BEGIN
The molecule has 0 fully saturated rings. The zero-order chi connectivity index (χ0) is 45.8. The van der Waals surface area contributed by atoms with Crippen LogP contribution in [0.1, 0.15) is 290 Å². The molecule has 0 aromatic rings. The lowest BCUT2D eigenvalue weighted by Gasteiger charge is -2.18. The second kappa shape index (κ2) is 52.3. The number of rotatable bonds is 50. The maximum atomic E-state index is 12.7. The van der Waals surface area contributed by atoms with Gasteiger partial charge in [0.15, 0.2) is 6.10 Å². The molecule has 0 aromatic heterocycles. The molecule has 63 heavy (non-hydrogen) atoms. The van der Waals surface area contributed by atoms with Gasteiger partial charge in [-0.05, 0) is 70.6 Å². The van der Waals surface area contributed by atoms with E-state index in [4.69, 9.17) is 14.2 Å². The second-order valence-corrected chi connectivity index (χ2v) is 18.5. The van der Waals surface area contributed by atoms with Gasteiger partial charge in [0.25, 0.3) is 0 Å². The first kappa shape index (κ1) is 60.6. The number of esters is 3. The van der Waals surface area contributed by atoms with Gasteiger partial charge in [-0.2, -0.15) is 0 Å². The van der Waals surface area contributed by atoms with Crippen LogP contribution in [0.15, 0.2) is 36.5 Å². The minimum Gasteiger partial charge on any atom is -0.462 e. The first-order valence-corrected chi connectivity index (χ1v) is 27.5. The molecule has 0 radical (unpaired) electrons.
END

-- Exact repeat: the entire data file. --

The molecule has 0 fully saturated rings. The zero-order chi connectivity index (χ0) is 45.8. The van der Waals surface area contributed by atoms with Crippen LogP contribution in [0.1, 0.15) is 290 Å². The molecule has 0 aromatic rings. The lowest BCUT2D eigenvalue weighted by Gasteiger charge is -2.18. The second kappa shape index (κ2) is 52.3. The number of rotatable bonds is 50. The maximum atomic E-state index is 12.7. The van der Waals surface area contributed by atoms with Gasteiger partial charge in [0.15, 0.2) is 6.10 Å². The molecule has 0 aromatic heterocycles. The molecule has 63 heavy (non-hydrogen) atoms. The van der Waals surface area contributed by atoms with Gasteiger partial charge in [-0.05, 0) is 70.6 Å². The van der Waals surface area contributed by atoms with E-state index in [4.69, 9.17) is 14.2 Å². The second-order valence-corrected chi connectivity index (χ2v) is 18.5. The van der Waals surface area contributed by atoms with Gasteiger partial charge in [0.25, 0.3) is 0 Å². The first kappa shape index (κ1) is 60.6. The number of esters is 3. The van der Waals surface area contributed by atoms with Gasteiger partial charge in [-0.2, -0.15) is 0 Å². The van der Waals surface area contributed by atoms with Crippen LogP contribution in [0.15, 0.2) is 36.5 Å². The minimum Gasteiger partial charge on any atom is -0.462 e. The first-order valence-corrected chi connectivity index (χ1v) is 27.5. The molecule has 0 radical (unpaired) electrons.